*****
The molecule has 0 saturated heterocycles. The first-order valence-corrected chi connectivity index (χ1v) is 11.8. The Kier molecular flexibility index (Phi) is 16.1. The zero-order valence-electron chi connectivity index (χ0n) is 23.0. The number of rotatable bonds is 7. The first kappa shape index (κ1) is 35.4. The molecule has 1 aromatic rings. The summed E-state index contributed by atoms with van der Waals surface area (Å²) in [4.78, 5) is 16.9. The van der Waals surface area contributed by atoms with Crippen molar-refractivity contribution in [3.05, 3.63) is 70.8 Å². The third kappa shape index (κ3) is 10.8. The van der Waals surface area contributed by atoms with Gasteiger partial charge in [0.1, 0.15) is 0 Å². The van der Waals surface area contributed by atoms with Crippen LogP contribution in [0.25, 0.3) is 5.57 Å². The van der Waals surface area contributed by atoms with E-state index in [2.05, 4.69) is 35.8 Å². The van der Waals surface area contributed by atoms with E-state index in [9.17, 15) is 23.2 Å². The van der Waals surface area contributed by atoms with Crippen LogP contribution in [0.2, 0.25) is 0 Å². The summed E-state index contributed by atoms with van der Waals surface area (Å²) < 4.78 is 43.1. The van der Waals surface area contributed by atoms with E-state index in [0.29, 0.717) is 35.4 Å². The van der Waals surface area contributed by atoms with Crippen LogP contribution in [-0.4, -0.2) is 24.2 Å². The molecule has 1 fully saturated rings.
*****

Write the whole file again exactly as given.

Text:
The molecule has 0 saturated heterocycles. The first-order valence-corrected chi connectivity index (χ1v) is 11.8. The Kier molecular flexibility index (Phi) is 16.1. The zero-order valence-electron chi connectivity index (χ0n) is 23.0. The number of rotatable bonds is 7. The first kappa shape index (κ1) is 35.4. The molecule has 1 aromatic rings. The summed E-state index contributed by atoms with van der Waals surface area (Å²) in [4.78, 5) is 16.9. The van der Waals surface area contributed by atoms with Crippen molar-refractivity contribution in [3.05, 3.63) is 70.8 Å². The third kappa shape index (κ3) is 10.8. The van der Waals surface area contributed by atoms with Gasteiger partial charge in [0.1, 0.15) is 0 Å². The van der Waals surface area contributed by atoms with Crippen LogP contribution in [0.25, 0.3) is 5.57 Å². The van der Waals surface area contributed by atoms with E-state index in [2.05, 4.69) is 35.8 Å². The van der Waals surface area contributed by atoms with E-state index in [9.17, 15) is 23.2 Å². The van der Waals surface area contributed by atoms with Crippen LogP contribution in [0.2, 0.25) is 0 Å². The summed E-state index contributed by atoms with van der Waals surface area (Å²) < 4.78 is 43.1. The van der Waals surface area contributed by atoms with E-state index in [0.29, 0.717) is 35.4 Å². The van der Waals surface area contributed by atoms with Crippen LogP contribution in [-0.4, -0.2) is 24.2 Å². The molecule has 1 fully saturated rings.